The start of the baseball season is always something that washes over me and encompasses the air that I breath. No one notes this more then my wife and as the month closes I know one thing it’s not just baseball that makes this month fly by. It’s NHL playoffs, Strat-o-matic and the fact that the rainforest I live in actually starts to allow the locals to spend some time outside underneath the seldom seen sun.
With all that in mind I found myself pondering several things as the month closes and the Reds sit at the 25 game mark of the season one game under .500 at 12-13. Oddly enough many (including me) spend time trolling the teams stats and the runs allowed/scored, box scores etc… all looking for something that tells us about our team, their team or the game, it’s a natural thing to ponder with 15% of the season gone. But will it give us a true reading of what’s going to happen? I used to think so, sure we see patterns, we see guys fail, but we also at this point have only seen the Reds play 8 teams out of the 15 in the league, 76% of those games have been against fellow NL Central foes, the run differential in that case stands at 94 – 85 and the record is 10-9. In that time the Reds have scored 5 runs 12 times, the opponents 11 times. Against the division the Reds are 5-5 at home and 5-4 on the road. If the Reds April had to a symbol that was to represent its output then I would like to nominate this man as the months mascot.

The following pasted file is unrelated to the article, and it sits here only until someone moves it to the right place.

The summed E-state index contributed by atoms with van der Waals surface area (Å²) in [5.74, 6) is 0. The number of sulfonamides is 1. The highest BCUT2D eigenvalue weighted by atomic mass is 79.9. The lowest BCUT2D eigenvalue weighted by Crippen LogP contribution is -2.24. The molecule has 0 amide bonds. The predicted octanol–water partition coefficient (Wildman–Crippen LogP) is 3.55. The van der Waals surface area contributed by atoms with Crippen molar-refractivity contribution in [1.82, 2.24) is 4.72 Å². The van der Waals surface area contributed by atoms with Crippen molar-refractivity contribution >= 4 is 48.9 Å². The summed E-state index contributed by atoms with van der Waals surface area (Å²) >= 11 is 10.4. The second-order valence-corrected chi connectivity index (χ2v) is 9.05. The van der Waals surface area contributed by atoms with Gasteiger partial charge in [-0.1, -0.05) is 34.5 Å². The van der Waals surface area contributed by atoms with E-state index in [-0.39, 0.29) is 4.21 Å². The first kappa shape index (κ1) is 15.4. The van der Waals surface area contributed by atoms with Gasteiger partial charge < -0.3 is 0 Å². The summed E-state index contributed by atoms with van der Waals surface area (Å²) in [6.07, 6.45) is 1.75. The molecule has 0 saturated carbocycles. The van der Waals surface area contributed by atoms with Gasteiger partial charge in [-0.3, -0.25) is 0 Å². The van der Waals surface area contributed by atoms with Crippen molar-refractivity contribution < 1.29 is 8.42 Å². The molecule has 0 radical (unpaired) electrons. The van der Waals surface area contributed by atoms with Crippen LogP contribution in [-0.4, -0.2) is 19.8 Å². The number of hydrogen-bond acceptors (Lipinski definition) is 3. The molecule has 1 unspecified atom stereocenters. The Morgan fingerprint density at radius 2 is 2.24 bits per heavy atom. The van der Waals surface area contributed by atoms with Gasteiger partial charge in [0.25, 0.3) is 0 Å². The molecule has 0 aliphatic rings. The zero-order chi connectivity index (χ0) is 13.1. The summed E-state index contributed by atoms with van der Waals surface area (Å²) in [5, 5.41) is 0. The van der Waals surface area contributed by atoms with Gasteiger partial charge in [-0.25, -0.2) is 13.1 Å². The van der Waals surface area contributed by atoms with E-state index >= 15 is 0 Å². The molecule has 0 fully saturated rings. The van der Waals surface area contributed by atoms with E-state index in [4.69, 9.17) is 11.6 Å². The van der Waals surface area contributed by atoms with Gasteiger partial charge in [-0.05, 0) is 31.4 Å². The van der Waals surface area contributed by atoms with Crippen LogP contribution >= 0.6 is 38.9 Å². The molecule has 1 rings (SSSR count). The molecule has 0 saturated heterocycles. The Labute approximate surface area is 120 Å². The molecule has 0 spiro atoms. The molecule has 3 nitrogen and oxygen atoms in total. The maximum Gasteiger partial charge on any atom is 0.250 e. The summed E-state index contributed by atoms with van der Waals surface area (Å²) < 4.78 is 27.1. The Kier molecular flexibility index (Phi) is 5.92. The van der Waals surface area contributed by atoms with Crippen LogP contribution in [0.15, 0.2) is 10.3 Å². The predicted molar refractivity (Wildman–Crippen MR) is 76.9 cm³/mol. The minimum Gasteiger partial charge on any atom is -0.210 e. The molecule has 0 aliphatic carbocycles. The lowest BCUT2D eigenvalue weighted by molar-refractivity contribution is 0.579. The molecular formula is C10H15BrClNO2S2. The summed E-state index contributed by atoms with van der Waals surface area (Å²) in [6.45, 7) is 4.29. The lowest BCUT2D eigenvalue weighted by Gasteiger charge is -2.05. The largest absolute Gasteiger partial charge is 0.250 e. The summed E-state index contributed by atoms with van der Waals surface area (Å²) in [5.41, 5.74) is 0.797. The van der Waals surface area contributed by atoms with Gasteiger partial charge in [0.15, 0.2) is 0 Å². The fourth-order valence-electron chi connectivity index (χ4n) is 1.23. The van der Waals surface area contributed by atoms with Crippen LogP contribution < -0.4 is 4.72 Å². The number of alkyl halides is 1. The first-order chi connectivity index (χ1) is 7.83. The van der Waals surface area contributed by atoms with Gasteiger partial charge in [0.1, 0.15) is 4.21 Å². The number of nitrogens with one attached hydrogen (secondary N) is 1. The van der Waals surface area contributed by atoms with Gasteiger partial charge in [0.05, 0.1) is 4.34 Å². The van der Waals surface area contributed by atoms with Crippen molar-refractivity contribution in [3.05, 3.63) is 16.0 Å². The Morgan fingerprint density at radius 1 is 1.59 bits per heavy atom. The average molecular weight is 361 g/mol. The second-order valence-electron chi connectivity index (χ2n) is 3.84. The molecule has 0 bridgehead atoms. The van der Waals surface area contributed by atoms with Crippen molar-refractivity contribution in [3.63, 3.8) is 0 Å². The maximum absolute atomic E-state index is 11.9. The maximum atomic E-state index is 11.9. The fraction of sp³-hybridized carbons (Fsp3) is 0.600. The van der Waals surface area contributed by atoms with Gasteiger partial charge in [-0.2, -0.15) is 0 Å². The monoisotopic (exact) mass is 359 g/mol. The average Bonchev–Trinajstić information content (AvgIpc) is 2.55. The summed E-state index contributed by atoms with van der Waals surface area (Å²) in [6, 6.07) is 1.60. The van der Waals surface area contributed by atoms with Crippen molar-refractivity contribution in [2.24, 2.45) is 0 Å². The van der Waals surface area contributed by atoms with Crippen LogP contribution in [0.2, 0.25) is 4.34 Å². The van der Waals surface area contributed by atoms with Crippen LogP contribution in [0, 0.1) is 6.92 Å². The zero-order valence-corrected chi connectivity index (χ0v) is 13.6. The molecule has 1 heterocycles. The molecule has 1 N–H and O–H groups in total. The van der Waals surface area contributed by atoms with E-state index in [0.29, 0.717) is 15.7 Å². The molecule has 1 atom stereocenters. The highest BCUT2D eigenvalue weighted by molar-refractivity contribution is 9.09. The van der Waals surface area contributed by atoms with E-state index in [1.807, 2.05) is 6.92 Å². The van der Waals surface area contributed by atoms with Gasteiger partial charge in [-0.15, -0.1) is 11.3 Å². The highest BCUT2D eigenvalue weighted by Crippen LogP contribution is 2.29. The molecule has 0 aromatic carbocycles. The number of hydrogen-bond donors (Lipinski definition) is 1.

Well it could be worse, it could have been this guy
The Baseball Magazine is an institution devoted to athletic sport. It has taken a keen interest in the progress of hockey. Under its direct supervision a large amount of preliminary work has been done preparatory to the establishment of a permanent hockey organization in the United States.
Hockey – Winters Baseball 1911- Baseball Magazine